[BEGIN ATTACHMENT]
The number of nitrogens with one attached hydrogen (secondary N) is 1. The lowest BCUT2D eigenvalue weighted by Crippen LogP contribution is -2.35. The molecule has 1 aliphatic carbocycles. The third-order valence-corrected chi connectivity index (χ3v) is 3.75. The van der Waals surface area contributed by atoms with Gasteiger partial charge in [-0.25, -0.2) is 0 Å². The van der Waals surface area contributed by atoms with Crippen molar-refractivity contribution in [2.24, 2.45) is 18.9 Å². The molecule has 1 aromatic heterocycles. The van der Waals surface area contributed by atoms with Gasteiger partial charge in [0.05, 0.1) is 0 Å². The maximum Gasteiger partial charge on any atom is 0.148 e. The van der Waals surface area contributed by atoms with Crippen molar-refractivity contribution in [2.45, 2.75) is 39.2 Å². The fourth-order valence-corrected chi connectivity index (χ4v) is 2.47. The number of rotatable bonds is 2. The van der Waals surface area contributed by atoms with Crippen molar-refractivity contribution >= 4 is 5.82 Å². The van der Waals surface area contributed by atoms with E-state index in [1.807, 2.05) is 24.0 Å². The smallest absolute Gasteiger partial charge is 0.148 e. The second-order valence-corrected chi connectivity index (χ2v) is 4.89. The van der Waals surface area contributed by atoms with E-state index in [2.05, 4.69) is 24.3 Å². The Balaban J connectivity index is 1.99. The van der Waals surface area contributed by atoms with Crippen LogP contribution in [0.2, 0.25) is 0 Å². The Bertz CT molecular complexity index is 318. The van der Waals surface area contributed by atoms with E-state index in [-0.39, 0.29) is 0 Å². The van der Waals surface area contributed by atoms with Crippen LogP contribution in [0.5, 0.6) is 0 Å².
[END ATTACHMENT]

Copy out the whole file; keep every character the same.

The number of nitrogens with one attached hydrogen (secondary N) is 1. The lowest BCUT2D eigenvalue weighted by Crippen LogP contribution is -2.35. The molecule has 1 aliphatic carbocycles. The third-order valence-corrected chi connectivity index (χ3v) is 3.75. The van der Waals surface area contributed by atoms with Gasteiger partial charge in [-0.25, -0.2) is 0 Å². The van der Waals surface area contributed by atoms with Crippen molar-refractivity contribution in [2.24, 2.45) is 18.9 Å². The molecule has 1 aromatic heterocycles. The van der Waals surface area contributed by atoms with Gasteiger partial charge in [0.05, 0.1) is 0 Å². The maximum Gasteiger partial charge on any atom is 0.148 e. The van der Waals surface area contributed by atoms with Crippen molar-refractivity contribution in [2.45, 2.75) is 39.2 Å². The fourth-order valence-corrected chi connectivity index (χ4v) is 2.47. The number of rotatable bonds is 2. The van der Waals surface area contributed by atoms with Crippen molar-refractivity contribution >= 4 is 5.82 Å². The van der Waals surface area contributed by atoms with E-state index in [1.807, 2.05) is 24.0 Å². The smallest absolute Gasteiger partial charge is 0.148 e. The second-order valence-corrected chi connectivity index (χ2v) is 4.89. The van der Waals surface area contributed by atoms with E-state index in [2.05, 4.69) is 24.3 Å². The Balaban J connectivity index is 1.99. The van der Waals surface area contributed by atoms with Crippen LogP contribution in [0.2, 0.25) is 0 Å². The Bertz CT molecular complexity index is 318. The van der Waals surface area contributed by atoms with E-state index in [-0.39, 0.29) is 0 Å². The van der Waals surface area contributed by atoms with Crippen LogP contribution in [0.5, 0.6) is 0 Å².